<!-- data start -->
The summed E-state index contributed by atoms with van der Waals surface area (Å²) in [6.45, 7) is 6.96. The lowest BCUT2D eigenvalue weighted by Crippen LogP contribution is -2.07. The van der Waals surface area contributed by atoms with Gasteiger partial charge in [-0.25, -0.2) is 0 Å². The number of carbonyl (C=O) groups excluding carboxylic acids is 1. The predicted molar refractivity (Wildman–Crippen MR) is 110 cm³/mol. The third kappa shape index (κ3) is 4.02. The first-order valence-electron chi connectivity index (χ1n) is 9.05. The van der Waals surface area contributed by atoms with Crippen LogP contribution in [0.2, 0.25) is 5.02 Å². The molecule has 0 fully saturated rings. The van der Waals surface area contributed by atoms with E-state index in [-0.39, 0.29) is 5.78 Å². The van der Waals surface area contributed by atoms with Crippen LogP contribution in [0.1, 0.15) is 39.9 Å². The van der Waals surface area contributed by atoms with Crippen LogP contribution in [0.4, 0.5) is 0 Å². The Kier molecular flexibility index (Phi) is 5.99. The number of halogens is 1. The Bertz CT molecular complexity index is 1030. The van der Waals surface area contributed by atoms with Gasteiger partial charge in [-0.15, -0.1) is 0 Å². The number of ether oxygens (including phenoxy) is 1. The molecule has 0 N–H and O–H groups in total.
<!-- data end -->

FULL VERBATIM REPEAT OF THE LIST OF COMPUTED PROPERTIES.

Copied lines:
The summed E-state index contributed by atoms with van der Waals surface area (Å²) in [6.45, 7) is 6.96. The lowest BCUT2D eigenvalue weighted by Crippen LogP contribution is -2.07. The van der Waals surface area contributed by atoms with Gasteiger partial charge in [-0.25, -0.2) is 0 Å². The number of carbonyl (C=O) groups excluding carboxylic acids is 1. The predicted molar refractivity (Wildman–Crippen MR) is 110 cm³/mol. The third kappa shape index (κ3) is 4.02. The first-order valence-electron chi connectivity index (χ1n) is 9.05. The van der Waals surface area contributed by atoms with Crippen LogP contribution in [0.2, 0.25) is 5.02 Å². The molecule has 0 fully saturated rings. The van der Waals surface area contributed by atoms with E-state index in [-0.39, 0.29) is 5.78 Å². The van der Waals surface area contributed by atoms with Crippen LogP contribution in [0.1, 0.15) is 39.9 Å². The van der Waals surface area contributed by atoms with Crippen LogP contribution in [0.4, 0.5) is 0 Å². The Kier molecular flexibility index (Phi) is 5.99. The number of halogens is 1. The Bertz CT molecular complexity index is 1030. The van der Waals surface area contributed by atoms with Gasteiger partial charge in [-0.15, -0.1) is 0 Å². The number of ether oxygens (including phenoxy) is 1. The molecule has 0 N–H and O–H groups in total.